Jimmy Doherty, Kate Quilton and Matt Tebbutt reveal unusual, intriguing and surprising secrets behind the food we eat. Jimmy takes to the skies above Israel to join the battle to protect the bell pepper crop from the Mediterranean fruit fly, but is amazed to learn that it's not insecticide that he's helping to spread across the desert. Can you put dishwasher salt on your chips? Jimmy visits an extraordinary underground salt mine in Sicily, with a vast network of tunnels leading to a subterranean salt processing plant. Kate visits Vietnam to find out if coconut oil is any healthier than other oils. She also heads to the Amazon rainforest to investigate rumours that the Brazil nuts on UK supermarket shelves are all radioactive.
Jimmy Doherty, Kate Quilton and Matt Tebbutt travel the globe in their quest to uncover more unusual, intriguing and surprising secrets behind the food we eat. Jimmy's off to Israel on the trail of an elusive fruit - the fresh date. If raisins are dried grapes and prunes are dried plums, then what exactly are dates? Jimmy's search for the answer takes him to a vast water purification plant, where they harness the raw sewage of Tel Aviv to turn barren desert into fertile farmland. Kate flies to California to investigate why almond butter is more expensive than other nutty spreads, and discovers a combination of extreme weather and global economics have made the price of almonds go completely nuts. And Matt's in Scotland, investigating haggis. He makes a surprising discovery about the dish's true origins - and then faces the nerve-shredding ordeal of delivering some highly unwelcome news to an unsuspecting audience.
Jimmy Doherty, Kate Quilton and Matt Tebbutt reveal more unusual, intriguing and surprising secrets behind the food we eat. Matt heads to Italy to find out how supermarkets can sell pesto at an affordable price when the traditional ingredients are expensive. He visits one of Europe's biggest pesto producers and takes a remarkable trip to the bottom of the Mediterranean Sea, where basil is being grown in an extraordinary underwater farm. Jimmy wants to know why so many cockles in our supermarkets come from abroad, when he always thought of them as a quintessentially British staple. He visits Wales and the Wash, where two very different stories unfold, and witnesses a remarkable method of cockle gathering that has to be seen to be believed. And why do marshmallows go so crispy and melty at the same time over the campfire? Kate takes a colourful trip around Europe's largest marshmallow factory to find out.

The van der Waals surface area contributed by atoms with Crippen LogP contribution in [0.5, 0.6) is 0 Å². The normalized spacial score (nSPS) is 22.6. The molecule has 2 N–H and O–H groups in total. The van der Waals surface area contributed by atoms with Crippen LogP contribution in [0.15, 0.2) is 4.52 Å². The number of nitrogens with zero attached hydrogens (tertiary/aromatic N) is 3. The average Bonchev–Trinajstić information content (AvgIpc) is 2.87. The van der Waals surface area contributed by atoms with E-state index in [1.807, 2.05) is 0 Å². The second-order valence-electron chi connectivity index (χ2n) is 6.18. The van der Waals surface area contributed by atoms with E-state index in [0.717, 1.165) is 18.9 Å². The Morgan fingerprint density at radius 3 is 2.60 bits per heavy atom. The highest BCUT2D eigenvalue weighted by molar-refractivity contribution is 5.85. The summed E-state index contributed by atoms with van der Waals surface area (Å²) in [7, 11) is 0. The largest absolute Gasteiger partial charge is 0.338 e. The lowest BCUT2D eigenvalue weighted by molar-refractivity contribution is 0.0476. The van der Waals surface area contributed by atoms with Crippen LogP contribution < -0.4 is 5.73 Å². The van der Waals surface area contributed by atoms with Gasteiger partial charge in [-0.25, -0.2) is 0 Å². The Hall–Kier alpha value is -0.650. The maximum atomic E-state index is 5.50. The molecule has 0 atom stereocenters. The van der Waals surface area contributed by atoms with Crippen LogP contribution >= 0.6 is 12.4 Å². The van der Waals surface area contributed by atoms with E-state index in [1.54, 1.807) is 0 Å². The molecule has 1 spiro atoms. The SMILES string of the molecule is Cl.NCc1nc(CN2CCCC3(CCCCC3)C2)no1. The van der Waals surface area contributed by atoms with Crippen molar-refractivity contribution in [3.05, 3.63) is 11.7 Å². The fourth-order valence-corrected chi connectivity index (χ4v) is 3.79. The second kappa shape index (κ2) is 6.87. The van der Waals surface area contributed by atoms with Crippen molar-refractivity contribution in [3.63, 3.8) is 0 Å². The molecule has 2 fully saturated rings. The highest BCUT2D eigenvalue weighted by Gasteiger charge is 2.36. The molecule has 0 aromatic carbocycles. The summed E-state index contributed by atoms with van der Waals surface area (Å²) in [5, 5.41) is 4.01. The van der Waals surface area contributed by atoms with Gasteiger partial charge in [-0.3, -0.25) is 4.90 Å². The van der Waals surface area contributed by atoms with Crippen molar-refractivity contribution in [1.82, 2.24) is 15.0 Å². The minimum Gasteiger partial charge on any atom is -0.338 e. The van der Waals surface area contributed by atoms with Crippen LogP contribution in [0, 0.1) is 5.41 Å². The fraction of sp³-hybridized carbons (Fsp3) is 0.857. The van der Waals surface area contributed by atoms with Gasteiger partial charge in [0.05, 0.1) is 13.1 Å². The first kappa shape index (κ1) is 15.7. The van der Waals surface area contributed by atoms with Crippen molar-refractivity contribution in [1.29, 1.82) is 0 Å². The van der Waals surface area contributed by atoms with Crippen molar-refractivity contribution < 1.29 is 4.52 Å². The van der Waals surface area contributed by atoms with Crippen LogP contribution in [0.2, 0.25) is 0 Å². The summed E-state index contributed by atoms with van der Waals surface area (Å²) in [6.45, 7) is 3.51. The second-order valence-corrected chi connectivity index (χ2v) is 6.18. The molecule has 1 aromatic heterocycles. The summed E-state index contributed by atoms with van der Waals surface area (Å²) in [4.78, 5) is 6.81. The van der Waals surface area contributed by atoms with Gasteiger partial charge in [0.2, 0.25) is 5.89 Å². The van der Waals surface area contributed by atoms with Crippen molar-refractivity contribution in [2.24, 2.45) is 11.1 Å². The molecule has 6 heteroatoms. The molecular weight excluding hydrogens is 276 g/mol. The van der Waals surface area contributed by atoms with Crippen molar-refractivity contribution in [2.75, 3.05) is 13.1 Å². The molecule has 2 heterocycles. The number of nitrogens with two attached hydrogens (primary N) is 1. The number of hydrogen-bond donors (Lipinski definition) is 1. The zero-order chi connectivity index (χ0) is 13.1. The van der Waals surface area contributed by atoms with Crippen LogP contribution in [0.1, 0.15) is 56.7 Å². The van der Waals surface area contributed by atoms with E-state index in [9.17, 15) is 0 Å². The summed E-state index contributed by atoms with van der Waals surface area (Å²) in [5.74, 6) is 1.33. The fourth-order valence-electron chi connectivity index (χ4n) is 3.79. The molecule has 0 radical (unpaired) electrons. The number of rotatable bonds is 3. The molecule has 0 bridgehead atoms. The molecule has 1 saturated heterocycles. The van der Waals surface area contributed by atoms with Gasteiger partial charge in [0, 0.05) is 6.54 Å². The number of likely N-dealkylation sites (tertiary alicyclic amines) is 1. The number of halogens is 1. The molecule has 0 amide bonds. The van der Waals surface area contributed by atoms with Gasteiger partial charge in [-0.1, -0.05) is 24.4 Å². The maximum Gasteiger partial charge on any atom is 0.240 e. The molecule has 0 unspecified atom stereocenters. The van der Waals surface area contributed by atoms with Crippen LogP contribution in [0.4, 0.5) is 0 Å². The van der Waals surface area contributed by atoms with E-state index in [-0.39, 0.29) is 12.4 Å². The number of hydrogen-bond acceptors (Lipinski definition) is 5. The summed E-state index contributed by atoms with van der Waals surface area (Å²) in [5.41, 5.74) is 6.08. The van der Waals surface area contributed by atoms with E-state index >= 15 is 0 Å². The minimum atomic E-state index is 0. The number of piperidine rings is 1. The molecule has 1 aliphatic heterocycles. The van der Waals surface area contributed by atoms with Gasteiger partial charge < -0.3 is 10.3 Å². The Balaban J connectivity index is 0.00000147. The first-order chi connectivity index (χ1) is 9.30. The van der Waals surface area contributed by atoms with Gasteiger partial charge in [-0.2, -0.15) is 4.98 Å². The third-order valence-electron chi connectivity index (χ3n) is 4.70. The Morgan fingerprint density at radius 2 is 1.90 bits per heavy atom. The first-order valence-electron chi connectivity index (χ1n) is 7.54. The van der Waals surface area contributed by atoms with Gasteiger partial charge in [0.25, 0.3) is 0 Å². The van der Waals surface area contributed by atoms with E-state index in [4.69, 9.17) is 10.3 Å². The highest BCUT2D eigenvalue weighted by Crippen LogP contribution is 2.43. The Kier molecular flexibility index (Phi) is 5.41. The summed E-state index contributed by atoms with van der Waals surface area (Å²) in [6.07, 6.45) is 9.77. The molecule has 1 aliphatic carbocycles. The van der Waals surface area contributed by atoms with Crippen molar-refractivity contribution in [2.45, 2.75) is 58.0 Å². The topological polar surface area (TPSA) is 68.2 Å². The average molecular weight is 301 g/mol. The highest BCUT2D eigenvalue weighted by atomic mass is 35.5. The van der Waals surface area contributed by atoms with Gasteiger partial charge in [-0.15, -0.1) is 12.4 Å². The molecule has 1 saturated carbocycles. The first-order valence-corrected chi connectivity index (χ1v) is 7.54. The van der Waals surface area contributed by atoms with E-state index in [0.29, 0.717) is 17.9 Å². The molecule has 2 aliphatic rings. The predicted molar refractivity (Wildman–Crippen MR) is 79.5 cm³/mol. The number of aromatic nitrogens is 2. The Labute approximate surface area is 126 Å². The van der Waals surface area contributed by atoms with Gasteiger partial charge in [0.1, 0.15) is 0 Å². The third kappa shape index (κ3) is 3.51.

Jimmy Doherty, Kate Quilton and Matt Tebbutt uncover more unusual, intriguing and surprising secrets behind the food we eat. Kate visits Israel to unearth the mystery ingredient that makes icing sugar so light, fluffy and powdery. Her journey takes her via a dip in the Dead Sea to an enormous phosphate mine in the desert, where all is revealed. In Italy, Jimmy investigates the difference between risotto rice and long grain rice. An early morning trip to a bustling rice auction and a visit to a flooded rice field shed some light. Back in the UK, Jimmy challenges renowned Italian chef Gennaro Contaldo to knock up a risotto using long grain rice; can it be done? And where do pre-packed sandwiches' crusts go? Matt discovers that one sandwich maker has come up with an innovative - and surprising - way of putting the waste bread to good use.
Jimmy Doherty, Kate Quilton and Matt Tebbutt present a Food Unwrapped
summer diets special, with help from super-slimmers who are sharing the
secrets of their dieting success. Is there any scientific evidence to
back up their amazing dieting success stories? Kate checks out miso
soup: flavour-rich and calorie-thin, it's been touted as the perfect
diet aid. But can something so thin and watery possibly keep you feeling
full? Kate meets a professor whose cutting-edge research may hold the
key to miso's alleged weight-loss properties. Kate also tackles the
apple cider vinegar diet.
Jimmy Doherty, Kate Quilton and Matt Tebbutt uncover more unusual,
intriguing and surprising secrets behind the food we eat. Jimmy's off to
Israel on the trail of an elusive fruit: the fresh date. If raisins are
dried grapes and prunes are dried plums, then what exactly are dates?
Jimmy's search for the answer takes him to a vast water purification
plant, where they harness the raw sewage of Tel Aviv to turn barren
desert into fertile farmland. Kate heads to Belfast to meet a sausage
maker whose sales suffered in the wake of the recent World Health
Organisation report linking processed meat to cancer. But can a fresh
British banger really be as bad for you as a frankfurter? And what is
processed meat anyway? To find out, Kate enlists Matt's help to create
the most processed sausage possible. How will Britain's foremost expert
on processed meat react to Kate's Frankensausage?
Kate Quilton travels to Swaziland to find out how they get tinned grapefruit so perfect, and, in Finland, Matt Tebbutt discovers exactly what the bacteria are in Probiotics.
(Screencap by tvmaze.com)